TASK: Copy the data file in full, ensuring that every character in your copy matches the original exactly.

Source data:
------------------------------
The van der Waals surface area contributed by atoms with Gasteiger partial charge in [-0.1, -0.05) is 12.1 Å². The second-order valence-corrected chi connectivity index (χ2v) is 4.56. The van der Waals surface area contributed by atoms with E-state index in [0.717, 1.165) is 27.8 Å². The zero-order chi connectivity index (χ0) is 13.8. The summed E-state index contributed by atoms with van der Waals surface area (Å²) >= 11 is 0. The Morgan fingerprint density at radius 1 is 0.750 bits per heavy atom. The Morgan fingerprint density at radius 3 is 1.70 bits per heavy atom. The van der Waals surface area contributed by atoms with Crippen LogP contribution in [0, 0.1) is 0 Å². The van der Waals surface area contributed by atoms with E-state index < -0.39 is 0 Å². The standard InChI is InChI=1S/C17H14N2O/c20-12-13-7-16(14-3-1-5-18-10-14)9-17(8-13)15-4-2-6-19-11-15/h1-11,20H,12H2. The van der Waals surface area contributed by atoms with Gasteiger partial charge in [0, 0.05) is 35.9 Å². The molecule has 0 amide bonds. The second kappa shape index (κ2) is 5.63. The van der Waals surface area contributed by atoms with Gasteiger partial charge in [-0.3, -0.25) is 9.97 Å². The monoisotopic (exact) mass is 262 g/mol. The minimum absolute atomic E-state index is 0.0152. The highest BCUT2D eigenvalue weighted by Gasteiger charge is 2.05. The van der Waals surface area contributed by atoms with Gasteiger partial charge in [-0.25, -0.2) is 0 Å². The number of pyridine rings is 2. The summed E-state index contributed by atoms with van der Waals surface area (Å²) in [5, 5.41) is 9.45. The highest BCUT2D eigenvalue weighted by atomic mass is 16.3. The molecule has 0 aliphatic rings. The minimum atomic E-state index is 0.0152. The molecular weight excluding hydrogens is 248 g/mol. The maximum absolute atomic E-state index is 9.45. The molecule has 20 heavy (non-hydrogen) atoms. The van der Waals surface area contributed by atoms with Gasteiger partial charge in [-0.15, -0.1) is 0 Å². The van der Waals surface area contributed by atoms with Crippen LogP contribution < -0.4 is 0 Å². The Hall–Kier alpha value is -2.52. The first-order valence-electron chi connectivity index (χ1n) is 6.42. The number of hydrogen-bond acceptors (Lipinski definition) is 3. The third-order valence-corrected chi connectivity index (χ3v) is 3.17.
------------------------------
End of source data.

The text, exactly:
The van der Waals surface area contributed by atoms with Gasteiger partial charge in [-0.1, -0.05) is 12.1 Å². The second-order valence-corrected chi connectivity index (χ2v) is 4.56. The van der Waals surface area contributed by atoms with E-state index in [0.717, 1.165) is 27.8 Å². The zero-order chi connectivity index (χ0) is 13.8. The summed E-state index contributed by atoms with van der Waals surface area (Å²) >= 11 is 0. The Morgan fingerprint density at radius 1 is 0.750 bits per heavy atom. The Morgan fingerprint density at radius 3 is 1.70 bits per heavy atom. The van der Waals surface area contributed by atoms with Crippen LogP contribution in [0, 0.1) is 0 Å². The van der Waals surface area contributed by atoms with E-state index < -0.39 is 0 Å². The standard InChI is InChI=1S/C17H14N2O/c20-12-13-7-16(14-3-1-5-18-10-14)9-17(8-13)15-4-2-6-19-11-15/h1-11,20H,12H2. The van der Waals surface area contributed by atoms with Gasteiger partial charge in [0, 0.05) is 35.9 Å². The molecule has 0 amide bonds. The second kappa shape index (κ2) is 5.63. The van der Waals surface area contributed by atoms with Gasteiger partial charge in [-0.3, -0.25) is 9.97 Å². The monoisotopic (exact) mass is 262 g/mol. The minimum absolute atomic E-state index is 0.0152. The highest BCUT2D eigenvalue weighted by Gasteiger charge is 2.05. The van der Waals surface area contributed by atoms with Gasteiger partial charge in [-0.25, -0.2) is 0 Å². The number of pyridine rings is 2. The summed E-state index contributed by atoms with van der Waals surface area (Å²) in [5, 5.41) is 9.45. The highest BCUT2D eigenvalue weighted by atomic mass is 16.3. The molecule has 0 aliphatic rings. The minimum atomic E-state index is 0.0152. The molecular weight excluding hydrogens is 248 g/mol. The maximum absolute atomic E-state index is 9.45. The molecule has 20 heavy (non-hydrogen) atoms. The van der Waals surface area contributed by atoms with Gasteiger partial charge in [-0.15, -0.1) is 0 Å². The van der Waals surface area contributed by atoms with Crippen LogP contribution < -0.4 is 0 Å². The Hall–Kier alpha value is -2.52. The first-order valence-electron chi connectivity index (χ1n) is 6.42. The number of hydrogen-bond acceptors (Lipinski definition) is 3. The third-order valence-corrected chi connectivity index (χ3v) is 3.17.